• Meadows
    • 12 years ago

    You’re saying nagashi is a wife?

    • sweatshopking
    • 12 years ago

    HOW CAN YOU SAY THAT? NO CSS3 SUPPORT? NEVER AGAIN TOUCH THE IE.EXE IN YOUR LIFE. SOMETHINGS CAN NEVER BE FORGIVEN! ask my wife. you say a girls name 1 time in your sleep, in a benign dream, and she NEVER forgets about it…

    • ManAtVista
    • 12 years ago

    If it’s a good browser it’s a good browser. I’m certainly not going to spend the next 30 years griefing because IE6 didn’t have CSS3 support or whatever, and I don’t think most people are that unreasonable. I see it like IE8=Vista and IE9=Win 7, even though I liked Vista I recognize it was not as polished as it could have been and that Win 7 is much nicer and more polished, and I believe MS can and will do the same thing with IE.

    • geekl33tgamer
    • 12 years ago

    I’ll only use it again if the inline auto-complete feature is put back in the address bar. I’m not even sure why they took it out in the first place.

    Otherwise, on Chrome I shall stay…

    • Meadows
    • 12 years ago

    He knows the difference between good and bad.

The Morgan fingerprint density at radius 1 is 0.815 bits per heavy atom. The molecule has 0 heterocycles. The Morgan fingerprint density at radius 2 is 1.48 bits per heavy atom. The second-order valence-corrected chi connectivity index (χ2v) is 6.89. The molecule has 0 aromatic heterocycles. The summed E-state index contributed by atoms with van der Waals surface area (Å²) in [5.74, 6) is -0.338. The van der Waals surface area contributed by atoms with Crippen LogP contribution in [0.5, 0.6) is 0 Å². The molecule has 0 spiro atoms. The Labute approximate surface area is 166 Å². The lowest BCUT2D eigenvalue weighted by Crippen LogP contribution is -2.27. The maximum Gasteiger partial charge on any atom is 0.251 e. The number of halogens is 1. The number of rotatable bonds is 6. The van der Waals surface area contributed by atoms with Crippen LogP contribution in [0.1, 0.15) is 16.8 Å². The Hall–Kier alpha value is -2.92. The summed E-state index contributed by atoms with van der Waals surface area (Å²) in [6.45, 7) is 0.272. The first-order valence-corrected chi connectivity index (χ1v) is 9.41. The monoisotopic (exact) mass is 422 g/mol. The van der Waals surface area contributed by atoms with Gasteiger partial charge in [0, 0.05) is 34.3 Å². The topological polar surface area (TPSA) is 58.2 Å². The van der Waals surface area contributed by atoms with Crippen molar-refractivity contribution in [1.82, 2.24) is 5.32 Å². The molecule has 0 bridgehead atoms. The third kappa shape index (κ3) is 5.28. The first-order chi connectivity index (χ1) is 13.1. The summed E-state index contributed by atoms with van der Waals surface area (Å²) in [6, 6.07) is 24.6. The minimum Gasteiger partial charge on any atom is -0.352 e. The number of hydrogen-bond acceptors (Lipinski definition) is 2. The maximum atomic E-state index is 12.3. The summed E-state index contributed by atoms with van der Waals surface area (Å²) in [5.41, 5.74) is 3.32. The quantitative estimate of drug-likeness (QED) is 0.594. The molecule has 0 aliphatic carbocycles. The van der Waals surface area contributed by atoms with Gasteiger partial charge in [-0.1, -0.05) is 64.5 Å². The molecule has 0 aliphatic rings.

• pedro
    • 12 years ago

    I’ve just ‘switched’ back to Firefox 4 on OS X. I’ve had a pretty happy run with Chrome of late but I thought I’d give FF another try and it seems great, even in its current beta phase.

    This has nothing to do with IE 9 however, and so I apologize.

    • axeman
    • 12 years ago

    Yeah, I hear you. After switching to Firefox around IE5/6 (which only really became necessary because of netscape’s rotting corpse) , I wouldn’t really switch to *anything* else. I try other browsers, and they seem fine too. But I’m comfortable with FF, and until it does something to really anger me, I’m not likely to switch.

    • axeman
    • 12 years ago

    Cue fanboy flame wars!

    • nagashi
    • 12 years ago

    You’ll actually consider switching? What exactly does a browser have to do to get forever blacklisted by you?